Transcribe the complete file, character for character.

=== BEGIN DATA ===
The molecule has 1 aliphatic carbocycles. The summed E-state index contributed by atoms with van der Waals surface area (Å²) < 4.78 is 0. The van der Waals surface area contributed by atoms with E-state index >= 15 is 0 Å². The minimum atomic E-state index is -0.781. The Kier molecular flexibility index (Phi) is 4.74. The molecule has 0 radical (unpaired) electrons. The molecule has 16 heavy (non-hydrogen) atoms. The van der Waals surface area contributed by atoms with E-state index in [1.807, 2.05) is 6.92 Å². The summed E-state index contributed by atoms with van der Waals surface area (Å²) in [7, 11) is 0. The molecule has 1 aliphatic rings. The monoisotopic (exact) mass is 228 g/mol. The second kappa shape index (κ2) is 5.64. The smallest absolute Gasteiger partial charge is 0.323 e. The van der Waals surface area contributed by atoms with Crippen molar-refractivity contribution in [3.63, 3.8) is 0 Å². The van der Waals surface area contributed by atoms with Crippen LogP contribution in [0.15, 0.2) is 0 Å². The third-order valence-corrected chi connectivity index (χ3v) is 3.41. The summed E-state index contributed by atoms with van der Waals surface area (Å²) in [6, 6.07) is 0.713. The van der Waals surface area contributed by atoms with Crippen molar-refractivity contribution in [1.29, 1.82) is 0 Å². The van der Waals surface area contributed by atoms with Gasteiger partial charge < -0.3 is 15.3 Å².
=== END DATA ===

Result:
The molecule has 1 aliphatic carbocycles. The summed E-state index contributed by atoms with van der Waals surface area (Å²) < 4.78 is 0. The van der Waals surface area contributed by atoms with E-state index >= 15 is 0 Å². The minimum atomic E-state index is -0.781. The Kier molecular flexibility index (Phi) is 4.74. The molecule has 0 radical (unpaired) electrons. The molecule has 16 heavy (non-hydrogen) atoms. The van der Waals surface area contributed by atoms with E-state index in [1.807, 2.05) is 6.92 Å². The summed E-state index contributed by atoms with van der Waals surface area (Å²) in [7, 11) is 0. The molecule has 1 aliphatic rings. The monoisotopic (exact) mass is 228 g/mol. The second kappa shape index (κ2) is 5.64. The smallest absolute Gasteiger partial charge is 0.323 e. The van der Waals surface area contributed by atoms with Crippen molar-refractivity contribution in [3.63, 3.8) is 0 Å². The van der Waals surface area contributed by atoms with Crippen LogP contribution in [0.15, 0.2) is 0 Å². The third-order valence-corrected chi connectivity index (χ3v) is 3.41. The summed E-state index contributed by atoms with van der Waals surface area (Å²) in [6, 6.07) is 0.713. The van der Waals surface area contributed by atoms with Crippen molar-refractivity contribution in [1.29, 1.82) is 0 Å². The van der Waals surface area contributed by atoms with Gasteiger partial charge < -0.3 is 15.3 Å².